Geochemistry: Mineral compositions and geochemistry: Olivine Fa26.4±0.6, Fe/Mn=97, n=11; low-Ca-pyroxene Fs21.8±0.7Wo5.0±2.0, Fe/Mn=54, n=11; plagioclase An97.1±0.6, range: An96.0-98.2 mol% An; n=10.

Classification: Achondrite (lunar, granulitic breccia of olivine-bearing anorthositic norite precursor), low weathering grade, high shock stage (S5).

Specimens: A total of 6.2 g including a thin section on deposit at IfP. S. Decker (Meteorite-Museum, 55430 Oberwesel, Germany) holds the main mass.

from The Meteoritical Bulletin, No. 104

Northwest Africa 10401 (NWA 10401)

(Northwest Africa)
Purchased: 2015
Mass: 354 g (2 pieces)

Classification: Lunar meteorite

History: Purchased by Steve Arnold from a dealer in Ouarzarete, Morocco in 2015.

Physical characteristics: Two stones totaling 354 g (218 and 136 g). A sawed piece from one of the stones reveals a very fine-grained, light-gray groundmass that is cross-cut by several shock melt veins. Larger white clasts within the groundmass are present.

Petrography: A. Hilton (CoW), J. Gross (Rut). This meteorite is an anorthositic troctolite with a granulitic texture. It contains plagioclase (59-65%), olivine (23-26%), orthopyroxene, and clinopyroxene (pyx total: 12-15%) as the main silicate phases. Accessory grains of spinel were observed. Microprobe examination shows two particularly large clasts (diameters 3.1-4.7 mm) surrounded by a light-gray, fine-grained matrix and many smaller clasts (0.1-0.8 mm). The sample is crosscut by an abundant number of thin shock melt veins. The veins show compositional variation as well as partial assimilation of surrounding grains in some areas and are homogeneous in others. Plagioclase grains (0.2-0.8 mm) are angular and sub-euhedral in shape, while mafic clasts rich in olivine and pyroxene (0.1-0.3 mm) are composed of small (<10-35 μm) anhedral olivine and pyroxene grains. Single anhedral grains of olivine and pyroxene are also present in the sample, including some that exhibit pyroxene exsolution lamellae. The matrix is composed of small, granular, anhedral grains of olivine and pyroxene that appear to outline grain boundaries of plagioclase fragments.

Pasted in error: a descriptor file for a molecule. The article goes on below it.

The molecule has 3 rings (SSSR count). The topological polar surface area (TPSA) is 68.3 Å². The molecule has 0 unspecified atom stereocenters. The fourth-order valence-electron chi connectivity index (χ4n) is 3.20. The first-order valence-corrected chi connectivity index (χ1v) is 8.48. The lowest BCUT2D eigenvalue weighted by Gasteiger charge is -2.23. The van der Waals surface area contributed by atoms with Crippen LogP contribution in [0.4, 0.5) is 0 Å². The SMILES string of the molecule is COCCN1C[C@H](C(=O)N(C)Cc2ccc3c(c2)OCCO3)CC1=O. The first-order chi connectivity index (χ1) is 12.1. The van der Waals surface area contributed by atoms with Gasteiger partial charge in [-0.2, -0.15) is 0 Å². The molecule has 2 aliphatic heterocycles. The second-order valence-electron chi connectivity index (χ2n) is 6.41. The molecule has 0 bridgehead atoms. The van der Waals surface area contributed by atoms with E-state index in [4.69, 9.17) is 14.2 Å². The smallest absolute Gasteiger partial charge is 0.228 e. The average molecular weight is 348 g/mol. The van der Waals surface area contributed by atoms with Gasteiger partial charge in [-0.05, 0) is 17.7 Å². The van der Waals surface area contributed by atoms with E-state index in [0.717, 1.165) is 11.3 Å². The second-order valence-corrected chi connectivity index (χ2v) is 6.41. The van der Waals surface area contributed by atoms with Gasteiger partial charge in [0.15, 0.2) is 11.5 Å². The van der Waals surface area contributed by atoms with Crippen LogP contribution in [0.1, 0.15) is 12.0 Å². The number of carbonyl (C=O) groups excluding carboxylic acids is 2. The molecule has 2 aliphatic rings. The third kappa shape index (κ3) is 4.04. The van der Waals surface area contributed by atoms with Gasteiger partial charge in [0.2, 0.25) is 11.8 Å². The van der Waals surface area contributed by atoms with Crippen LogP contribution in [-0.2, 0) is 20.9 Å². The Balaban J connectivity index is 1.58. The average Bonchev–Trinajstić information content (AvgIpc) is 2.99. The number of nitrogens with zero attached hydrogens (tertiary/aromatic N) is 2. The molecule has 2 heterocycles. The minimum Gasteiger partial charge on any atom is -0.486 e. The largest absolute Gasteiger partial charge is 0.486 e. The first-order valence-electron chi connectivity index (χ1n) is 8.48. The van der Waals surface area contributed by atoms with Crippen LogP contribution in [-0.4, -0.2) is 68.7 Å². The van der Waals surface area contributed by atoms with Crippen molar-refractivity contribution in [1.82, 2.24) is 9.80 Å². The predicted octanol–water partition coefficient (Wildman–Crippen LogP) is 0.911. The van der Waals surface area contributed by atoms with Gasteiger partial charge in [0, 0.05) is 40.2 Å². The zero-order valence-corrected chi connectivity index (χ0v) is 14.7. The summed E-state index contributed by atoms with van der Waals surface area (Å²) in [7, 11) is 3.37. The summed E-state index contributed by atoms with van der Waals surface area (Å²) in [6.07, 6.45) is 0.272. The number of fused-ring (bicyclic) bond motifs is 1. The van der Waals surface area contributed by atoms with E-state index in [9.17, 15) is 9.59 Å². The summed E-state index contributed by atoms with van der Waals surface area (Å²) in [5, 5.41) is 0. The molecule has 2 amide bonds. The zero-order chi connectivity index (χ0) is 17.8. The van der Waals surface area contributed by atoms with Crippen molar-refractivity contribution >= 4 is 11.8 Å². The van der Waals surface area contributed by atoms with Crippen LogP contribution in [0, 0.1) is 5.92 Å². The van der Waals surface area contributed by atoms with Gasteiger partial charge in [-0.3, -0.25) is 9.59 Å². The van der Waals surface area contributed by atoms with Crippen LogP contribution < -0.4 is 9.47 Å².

Geochemistry: J. Gross (Rut) and A. Hilton (CoW). Olivine Fa18.6±2 (N=180), Fe/Mn=88.1±8.3; Orthopyroxene: Fs15.5±2Wo­En­, Fe/Mn=49.3±6 (N=48); Clinopyroxene: Fs9.0±1.4Wo41.3±7.9 En49.7±6.8, Fe/Mn=37.2±4 (N = 20); Plagioclase An96.6±0.3Ab2.9±0.6Or0.1±0.05 (N=254). The shock melt vein (defocused electron beam as proxy for bulk composition) has an average composition of: Na2O = 0.27±0.1, MgO = 9.7±0.3, SiO2 = 45±0.8, Al2O3 = 26±0.6, P2O5 = 0.02±0.04, K2O = 0.01±0.01, CaO = 15±6, TiO2 = 0.12±0.03, MnO = 0.06±0.04, FeO = 4.1±0.3, BaO = 0.01±0.03 Cr2O3 = 0.13±0.03, NiO = 0.02±0.02, N=74.

Bulk composition: (R. Korotev, WUSL): INAA on a 99 mg fragment gave FeO 6.1 wt%, Na2O 0.24 wt%; Sc 8.7, Cr 1300, Ni 124, La 0.65, Sm 0.38, Eu 0.55, Yb 0.37, Th 0.07, all in ppm.

Classification: Lunar (anorthositic troctolitic breccia with granulitic texture)

Specimens: 20 g at TCU, thick section probe mount at RU; Peter Scherff holds the main mass.